I have to write a Blackjack game for college using the Processing language. It has to be done in a strict object-oriented approach, so I can't make an object of a class in another class unless there is some connection.

We have to use a Player interface:

interface Player {  

  // This is the interface you are expected to implement for both
  // the computer controlled 'dealer' and the human player(s)

  // You can change the return types for any of the items in the interface.
  // You can also add arguments two the first two method listed below

  void twist(/* you can add an argument here */);               // This method should allow the player to add acard to their hand

  void updateValueOfHand(/* you can add an argument here */);   // Updates the the value of the cards the player has in their hand

  void stick();        // Called when the player does not want to take another card

  void updateScore();  // Updates the player's overall score (number of games they have won)

  int getValueOfHand(); // Getter method for the value of the cards the player has in their hand

  int getScore();      // Getter method for the player's overall score (number of games they have won)

  void showHand();     // Used to display the player's hand on screen

  void clearHand();    // Used at the end of a round to empty the cards in the player's hand


I have done a storyboard for the game:

interface Player
class Card
class Deck extends Card

class Computer implements Player
class Human implements Player

I am planning to have a class called ScoreTable where I can keep and show the scores and a Button class where I can draw the buttons.

What kind of classes should I have? Should I have a ScoreTable class which implements Player, and also a standalone Button class?

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1 Answer 1


You are beginning to mix up the business logic with the user interface. You should (be able to) design a "game driver" class without regard to user interface. You want to keep your GUI code separate from your game logic code. And another OO paradigm is to create new objects separately and pass them into where they are used.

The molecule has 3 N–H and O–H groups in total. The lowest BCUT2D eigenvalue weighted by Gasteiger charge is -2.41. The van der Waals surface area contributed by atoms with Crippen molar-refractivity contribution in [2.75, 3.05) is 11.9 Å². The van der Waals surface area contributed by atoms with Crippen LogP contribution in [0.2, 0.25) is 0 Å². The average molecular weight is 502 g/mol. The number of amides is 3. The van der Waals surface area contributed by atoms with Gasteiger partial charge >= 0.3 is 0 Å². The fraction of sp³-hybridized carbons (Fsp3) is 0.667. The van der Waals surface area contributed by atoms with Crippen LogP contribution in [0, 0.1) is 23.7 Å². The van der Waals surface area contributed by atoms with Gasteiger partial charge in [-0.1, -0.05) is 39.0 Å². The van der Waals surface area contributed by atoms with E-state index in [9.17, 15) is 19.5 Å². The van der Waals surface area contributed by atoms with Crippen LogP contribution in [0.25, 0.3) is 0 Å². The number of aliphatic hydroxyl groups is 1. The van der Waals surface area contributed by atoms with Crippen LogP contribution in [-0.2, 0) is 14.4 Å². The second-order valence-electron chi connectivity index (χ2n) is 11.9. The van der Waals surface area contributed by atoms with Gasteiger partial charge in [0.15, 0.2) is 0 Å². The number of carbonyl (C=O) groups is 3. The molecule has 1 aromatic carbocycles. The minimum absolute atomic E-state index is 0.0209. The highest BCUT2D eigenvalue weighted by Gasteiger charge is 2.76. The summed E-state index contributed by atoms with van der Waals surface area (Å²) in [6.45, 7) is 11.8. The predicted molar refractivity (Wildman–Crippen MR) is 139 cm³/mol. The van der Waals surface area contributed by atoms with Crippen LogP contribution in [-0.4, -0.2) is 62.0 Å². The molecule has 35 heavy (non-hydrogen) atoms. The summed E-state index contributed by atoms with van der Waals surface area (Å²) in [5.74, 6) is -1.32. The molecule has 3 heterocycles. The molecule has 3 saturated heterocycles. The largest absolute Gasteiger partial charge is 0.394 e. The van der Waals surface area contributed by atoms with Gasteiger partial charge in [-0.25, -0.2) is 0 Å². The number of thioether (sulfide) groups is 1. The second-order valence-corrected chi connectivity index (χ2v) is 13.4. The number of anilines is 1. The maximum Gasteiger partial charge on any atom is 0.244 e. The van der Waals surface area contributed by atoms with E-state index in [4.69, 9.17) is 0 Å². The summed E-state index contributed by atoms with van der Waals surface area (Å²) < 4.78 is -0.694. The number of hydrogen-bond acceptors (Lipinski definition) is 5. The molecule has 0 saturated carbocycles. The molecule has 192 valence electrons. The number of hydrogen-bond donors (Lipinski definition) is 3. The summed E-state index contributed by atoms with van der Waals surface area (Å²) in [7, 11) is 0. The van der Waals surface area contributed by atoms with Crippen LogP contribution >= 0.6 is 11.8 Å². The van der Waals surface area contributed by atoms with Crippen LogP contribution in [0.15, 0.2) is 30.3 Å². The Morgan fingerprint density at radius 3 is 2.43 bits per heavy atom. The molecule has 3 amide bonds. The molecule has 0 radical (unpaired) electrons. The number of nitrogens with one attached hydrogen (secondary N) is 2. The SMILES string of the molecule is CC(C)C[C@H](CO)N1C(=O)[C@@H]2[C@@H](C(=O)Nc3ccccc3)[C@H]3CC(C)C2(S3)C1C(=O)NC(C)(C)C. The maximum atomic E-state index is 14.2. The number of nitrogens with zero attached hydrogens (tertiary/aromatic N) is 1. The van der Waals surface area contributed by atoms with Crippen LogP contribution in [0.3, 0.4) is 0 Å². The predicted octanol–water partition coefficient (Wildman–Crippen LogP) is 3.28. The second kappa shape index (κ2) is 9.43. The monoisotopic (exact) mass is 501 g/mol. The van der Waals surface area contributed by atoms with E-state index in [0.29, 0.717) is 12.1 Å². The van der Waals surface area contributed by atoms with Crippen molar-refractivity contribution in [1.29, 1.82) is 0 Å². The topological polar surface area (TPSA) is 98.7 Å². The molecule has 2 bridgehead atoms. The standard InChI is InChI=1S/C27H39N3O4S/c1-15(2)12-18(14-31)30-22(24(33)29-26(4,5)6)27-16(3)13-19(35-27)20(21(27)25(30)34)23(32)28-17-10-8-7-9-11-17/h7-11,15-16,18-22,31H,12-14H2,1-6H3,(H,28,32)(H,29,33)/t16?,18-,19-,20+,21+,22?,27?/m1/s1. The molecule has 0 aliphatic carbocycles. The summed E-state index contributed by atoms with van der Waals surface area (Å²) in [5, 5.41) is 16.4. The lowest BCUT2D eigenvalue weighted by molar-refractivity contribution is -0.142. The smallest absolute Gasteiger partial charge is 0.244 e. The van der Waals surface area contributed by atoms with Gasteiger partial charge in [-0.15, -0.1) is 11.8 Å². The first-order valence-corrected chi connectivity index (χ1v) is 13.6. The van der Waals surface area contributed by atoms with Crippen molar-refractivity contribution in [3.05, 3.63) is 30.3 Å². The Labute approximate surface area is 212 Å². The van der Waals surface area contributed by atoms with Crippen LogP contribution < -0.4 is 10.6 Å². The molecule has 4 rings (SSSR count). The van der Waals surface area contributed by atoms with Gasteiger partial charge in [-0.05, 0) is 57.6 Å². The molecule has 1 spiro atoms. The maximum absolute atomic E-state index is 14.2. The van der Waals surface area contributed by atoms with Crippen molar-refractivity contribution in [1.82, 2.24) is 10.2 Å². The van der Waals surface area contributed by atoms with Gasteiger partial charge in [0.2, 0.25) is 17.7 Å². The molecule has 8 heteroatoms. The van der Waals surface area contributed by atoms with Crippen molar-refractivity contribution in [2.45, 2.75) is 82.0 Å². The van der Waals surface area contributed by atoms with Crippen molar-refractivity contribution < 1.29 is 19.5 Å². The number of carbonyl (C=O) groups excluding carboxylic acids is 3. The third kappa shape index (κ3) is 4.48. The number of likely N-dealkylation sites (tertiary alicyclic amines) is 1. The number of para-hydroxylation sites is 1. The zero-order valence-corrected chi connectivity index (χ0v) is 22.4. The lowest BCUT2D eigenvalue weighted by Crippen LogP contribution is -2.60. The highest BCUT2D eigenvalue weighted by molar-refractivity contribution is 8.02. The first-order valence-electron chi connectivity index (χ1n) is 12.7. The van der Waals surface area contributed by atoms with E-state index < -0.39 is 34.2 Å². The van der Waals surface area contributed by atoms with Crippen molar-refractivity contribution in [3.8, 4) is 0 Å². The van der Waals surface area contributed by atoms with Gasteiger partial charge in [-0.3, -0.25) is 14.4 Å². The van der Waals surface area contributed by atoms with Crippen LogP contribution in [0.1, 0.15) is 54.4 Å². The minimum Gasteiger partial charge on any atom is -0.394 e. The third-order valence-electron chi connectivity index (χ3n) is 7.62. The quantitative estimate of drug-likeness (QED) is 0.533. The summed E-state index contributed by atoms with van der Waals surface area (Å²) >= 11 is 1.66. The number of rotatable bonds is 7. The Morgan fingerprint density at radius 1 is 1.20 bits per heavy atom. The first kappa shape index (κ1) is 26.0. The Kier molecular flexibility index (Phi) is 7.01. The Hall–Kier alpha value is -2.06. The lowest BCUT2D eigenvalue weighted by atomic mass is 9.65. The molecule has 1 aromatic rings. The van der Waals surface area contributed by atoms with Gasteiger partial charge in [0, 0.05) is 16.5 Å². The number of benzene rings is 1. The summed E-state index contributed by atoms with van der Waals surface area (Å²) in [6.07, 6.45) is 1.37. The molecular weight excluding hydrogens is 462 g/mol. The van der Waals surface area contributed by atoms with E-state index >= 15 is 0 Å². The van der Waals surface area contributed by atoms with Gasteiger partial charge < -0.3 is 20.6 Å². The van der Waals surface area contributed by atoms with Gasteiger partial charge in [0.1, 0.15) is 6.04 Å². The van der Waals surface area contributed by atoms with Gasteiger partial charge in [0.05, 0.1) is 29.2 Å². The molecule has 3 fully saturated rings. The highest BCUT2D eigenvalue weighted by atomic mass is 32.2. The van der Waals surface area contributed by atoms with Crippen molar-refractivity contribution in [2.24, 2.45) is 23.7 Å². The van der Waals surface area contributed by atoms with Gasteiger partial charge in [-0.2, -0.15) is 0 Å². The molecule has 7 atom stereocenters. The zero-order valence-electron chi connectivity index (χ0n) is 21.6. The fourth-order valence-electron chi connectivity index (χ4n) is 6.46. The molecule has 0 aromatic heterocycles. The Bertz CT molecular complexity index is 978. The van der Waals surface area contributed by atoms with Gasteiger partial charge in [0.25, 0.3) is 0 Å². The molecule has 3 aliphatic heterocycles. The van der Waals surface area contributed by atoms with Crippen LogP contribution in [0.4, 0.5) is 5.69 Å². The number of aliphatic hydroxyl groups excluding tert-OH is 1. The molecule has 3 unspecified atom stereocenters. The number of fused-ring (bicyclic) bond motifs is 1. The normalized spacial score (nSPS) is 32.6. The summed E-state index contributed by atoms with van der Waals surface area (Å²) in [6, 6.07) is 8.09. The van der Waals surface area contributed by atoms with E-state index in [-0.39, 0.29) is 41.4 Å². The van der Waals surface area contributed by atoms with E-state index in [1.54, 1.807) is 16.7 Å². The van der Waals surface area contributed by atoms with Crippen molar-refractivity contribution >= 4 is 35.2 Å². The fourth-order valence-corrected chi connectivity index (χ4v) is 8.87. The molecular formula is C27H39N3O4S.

I see a Game class ( "Dealer" might be a better name) that handles the cards, deals them to players, etc. Then your ScoreTable class wires-up it's buttons to the Game methods. For example a "Deal" button's click event handler might be Game.DealCards().

pseudo code for the idea:

  Player me = new Computer();
  Player you = new Human();
  Game aNewGame = new Game (me, you); 
    // I'm imagining that the game creates the card deck internally
  ScoreTable theCasino = new ScoreTable(aNewGame);

  // inside ScoreTable constructor...
  DealButton.onClick += aNewGame.DealCard();


  1. Classes and their interaction reflect real life. Write code that way. I.E. A "Dealer" deals "Card"s from a "CardDeck" to "Player"s. (Now I really like "Dealer" better than "Game" as a class name). Therefore the Game must have (references to the) Players, so we pass player objects into the Game constructor.
  2. Think in terms of the ScoreTable only displaying the game, NOT actually playing the game. The Game class plays the game. Thus the ScoreTable must interact/communicate with Game to display what's going on.
  3. Think of ScoreTable as telling Game what to do and Game does it. For example you click "Hit Me" (ScoreTable) and that fires the Game.DealCard() method.
  4. BlackJackTable sounds better to me than ScoreTable for that class name.

Can i have a ScoreTable class which implements Player and a stand alone Button class?

Do not do this. Think in real-life terms to keep things straight. A ScoreTable is a Player? That does not make sense. A ScoreTable has to display stuff on the screen so it is (inherits from) a Window - whatever the appropriate class is in Java.

What kind of classes should i have?

I see a ScoreBoard class. Your diagram inspired the thought. The diagram directly suggests the class would have an array (of hands) each element of which holds the final score for both players. This data structure, then, maps clearly to your UI concept. I see it as a separate class because it keeps score for both players, so it is inappropriate to be inside the (individual) Player class. A Player might have his score (hand) for the current game, but not past games, and certainly not the past games of a different player.

*Your Other classes *

  • Card
  • Deck - it's an stack of cards, it is not a card. And I mean "stack" in the way it behaves.
  • Human - a Player that is stupid (we're going to click buttons to tell her what to do).
  • Computer - a Player that knows by itself when to hold 'em and when to fold 'em
  • Game - the dealer essentially. Shuffles and deals cards.
  • ScoreTable - displays what's going on. "Controls" the Game via button clicking, etc.
  • ScoreCard - keeps history of past game results.
  • \$\begingroup\$ That's a good and comprehensive answer. :) I'd still like to stress out the importance of separating the business logic from the user interface. You should design the classes so that you can first develop a text-based UI and then, once you are happy with how the game logic functions, you can trivially replace it with a graphical UI. The UI could be used to load the Game class, which should then run the game. My point is that the UI should not host, say, the Deck or the ScoreBoard classes, it should only get them from the Game class. \$\endgroup\$
    – ZeroOne
    Nov 29, 2012 at 8:06
  • \$\begingroup\$ I reckon this answer covers it very well. \$\endgroup\$
    – Joeblade
    Dec 15, 2014 at 3:35

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